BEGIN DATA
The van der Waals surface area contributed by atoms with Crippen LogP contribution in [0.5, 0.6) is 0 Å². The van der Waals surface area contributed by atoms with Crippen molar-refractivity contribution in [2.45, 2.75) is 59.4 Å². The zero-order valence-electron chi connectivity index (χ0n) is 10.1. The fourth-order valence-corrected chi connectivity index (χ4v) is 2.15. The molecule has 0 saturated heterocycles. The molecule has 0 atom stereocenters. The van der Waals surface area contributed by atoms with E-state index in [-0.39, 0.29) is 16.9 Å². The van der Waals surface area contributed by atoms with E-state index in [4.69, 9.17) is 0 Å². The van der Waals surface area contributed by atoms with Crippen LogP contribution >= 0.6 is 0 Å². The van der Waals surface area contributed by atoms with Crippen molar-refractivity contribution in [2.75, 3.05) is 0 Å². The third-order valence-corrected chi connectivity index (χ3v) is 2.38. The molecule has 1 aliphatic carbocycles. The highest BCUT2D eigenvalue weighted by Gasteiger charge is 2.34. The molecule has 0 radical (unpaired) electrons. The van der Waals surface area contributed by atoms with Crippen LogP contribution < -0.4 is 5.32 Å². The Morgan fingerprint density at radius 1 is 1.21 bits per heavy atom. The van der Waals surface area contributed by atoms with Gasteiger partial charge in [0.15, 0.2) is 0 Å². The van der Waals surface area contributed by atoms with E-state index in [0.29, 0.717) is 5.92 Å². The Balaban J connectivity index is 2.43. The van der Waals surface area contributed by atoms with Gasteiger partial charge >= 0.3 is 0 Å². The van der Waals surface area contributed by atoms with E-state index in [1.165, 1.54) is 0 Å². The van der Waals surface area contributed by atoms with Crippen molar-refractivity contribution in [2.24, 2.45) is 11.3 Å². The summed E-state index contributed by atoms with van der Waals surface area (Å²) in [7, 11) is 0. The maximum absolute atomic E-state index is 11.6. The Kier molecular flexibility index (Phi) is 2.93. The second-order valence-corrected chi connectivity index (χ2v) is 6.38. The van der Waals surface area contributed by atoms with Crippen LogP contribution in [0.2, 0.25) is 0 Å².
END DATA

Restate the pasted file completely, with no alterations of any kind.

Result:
The van der Waals surface area contributed by atoms with Crippen LogP contribution in [0.5, 0.6) is 0 Å². The van der Waals surface area contributed by atoms with Crippen molar-refractivity contribution in [2.45, 2.75) is 59.4 Å². The zero-order valence-electron chi connectivity index (χ0n) is 10.1. The fourth-order valence-corrected chi connectivity index (χ4v) is 2.15. The molecule has 0 saturated heterocycles. The molecule has 0 atom stereocenters. The van der Waals surface area contributed by atoms with E-state index in [-0.39, 0.29) is 16.9 Å². The van der Waals surface area contributed by atoms with E-state index in [4.69, 9.17) is 0 Å². The van der Waals surface area contributed by atoms with Crippen LogP contribution >= 0.6 is 0 Å². The van der Waals surface area contributed by atoms with Crippen molar-refractivity contribution in [2.75, 3.05) is 0 Å². The third-order valence-corrected chi connectivity index (χ3v) is 2.38. The molecule has 1 aliphatic carbocycles. The highest BCUT2D eigenvalue weighted by Gasteiger charge is 2.34. The molecule has 0 radical (unpaired) electrons. The van der Waals surface area contributed by atoms with Crippen LogP contribution < -0.4 is 5.32 Å². The Morgan fingerprint density at radius 1 is 1.21 bits per heavy atom. The van der Waals surface area contributed by atoms with Gasteiger partial charge in [0.15, 0.2) is 0 Å². The van der Waals surface area contributed by atoms with E-state index in [0.29, 0.717) is 5.92 Å². The Balaban J connectivity index is 2.43. The van der Waals surface area contributed by atoms with Gasteiger partial charge >= 0.3 is 0 Å². The van der Waals surface area contributed by atoms with E-state index in [1.165, 1.54) is 0 Å². The van der Waals surface area contributed by atoms with Crippen molar-refractivity contribution in [2.24, 2.45) is 11.3 Å². The summed E-state index contributed by atoms with van der Waals surface area (Å²) in [7, 11) is 0. The maximum absolute atomic E-state index is 11.6. The Kier molecular flexibility index (Phi) is 2.93. The second-order valence-corrected chi connectivity index (χ2v) is 6.38. The van der Waals surface area contributed by atoms with Crippen LogP contribution in [0.2, 0.25) is 0 Å².